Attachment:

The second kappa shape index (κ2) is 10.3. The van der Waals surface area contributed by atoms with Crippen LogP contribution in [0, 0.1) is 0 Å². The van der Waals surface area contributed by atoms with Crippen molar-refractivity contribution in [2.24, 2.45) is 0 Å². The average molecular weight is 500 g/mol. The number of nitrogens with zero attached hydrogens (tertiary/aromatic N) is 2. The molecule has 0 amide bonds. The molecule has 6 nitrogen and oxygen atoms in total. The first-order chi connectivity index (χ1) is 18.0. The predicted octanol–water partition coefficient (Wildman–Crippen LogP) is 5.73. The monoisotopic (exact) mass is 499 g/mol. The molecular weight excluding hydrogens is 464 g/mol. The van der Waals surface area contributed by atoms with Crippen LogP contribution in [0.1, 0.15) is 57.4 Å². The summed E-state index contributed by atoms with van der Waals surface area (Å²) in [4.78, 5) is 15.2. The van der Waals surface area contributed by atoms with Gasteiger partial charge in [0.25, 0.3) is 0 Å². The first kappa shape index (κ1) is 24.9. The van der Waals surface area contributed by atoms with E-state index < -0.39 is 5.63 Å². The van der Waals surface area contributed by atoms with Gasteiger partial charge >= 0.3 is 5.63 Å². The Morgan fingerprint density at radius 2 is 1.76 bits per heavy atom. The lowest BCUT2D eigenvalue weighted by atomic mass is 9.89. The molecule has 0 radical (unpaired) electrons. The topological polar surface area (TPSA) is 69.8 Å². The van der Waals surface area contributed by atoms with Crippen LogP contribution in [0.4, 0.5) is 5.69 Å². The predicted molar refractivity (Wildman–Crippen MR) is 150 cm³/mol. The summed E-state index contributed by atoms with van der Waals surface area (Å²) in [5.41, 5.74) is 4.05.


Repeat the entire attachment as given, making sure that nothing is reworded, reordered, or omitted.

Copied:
The second kappa shape index (κ2) is 10.3. The van der Waals surface area contributed by atoms with Crippen LogP contribution in [0, 0.1) is 0 Å². The van der Waals surface area contributed by atoms with Crippen molar-refractivity contribution in [2.24, 2.45) is 0 Å². The average molecular weight is 500 g/mol. The number of nitrogens with zero attached hydrogens (tertiary/aromatic N) is 2. The molecule has 0 amide bonds. The molecule has 6 nitrogen and oxygen atoms in total. The first-order chi connectivity index (χ1) is 18.0. The predicted octanol–water partition coefficient (Wildman–Crippen LogP) is 5.73. The monoisotopic (exact) mass is 499 g/mol. The molecular weight excluding hydrogens is 464 g/mol. The van der Waals surface area contributed by atoms with Crippen LogP contribution in [0.1, 0.15) is 57.4 Å². The summed E-state index contributed by atoms with van der Waals surface area (Å²) in [4.78, 5) is 15.2. The van der Waals surface area contributed by atoms with Gasteiger partial charge in [0.25, 0.3) is 0 Å². The first kappa shape index (κ1) is 24.9. The van der Waals surface area contributed by atoms with E-state index < -0.39 is 5.63 Å². The van der Waals surface area contributed by atoms with Gasteiger partial charge >= 0.3 is 5.63 Å². The Morgan fingerprint density at radius 2 is 1.76 bits per heavy atom. The lowest BCUT2D eigenvalue weighted by atomic mass is 9.89. The molecule has 0 radical (unpaired) electrons. The topological polar surface area (TPSA) is 69.8 Å². The van der Waals surface area contributed by atoms with Crippen LogP contribution in [0.4, 0.5) is 5.69 Å². The predicted molar refractivity (Wildman–Crippen MR) is 150 cm³/mol. The summed E-state index contributed by atoms with van der Waals surface area (Å²) in [5.41, 5.74) is 4.05.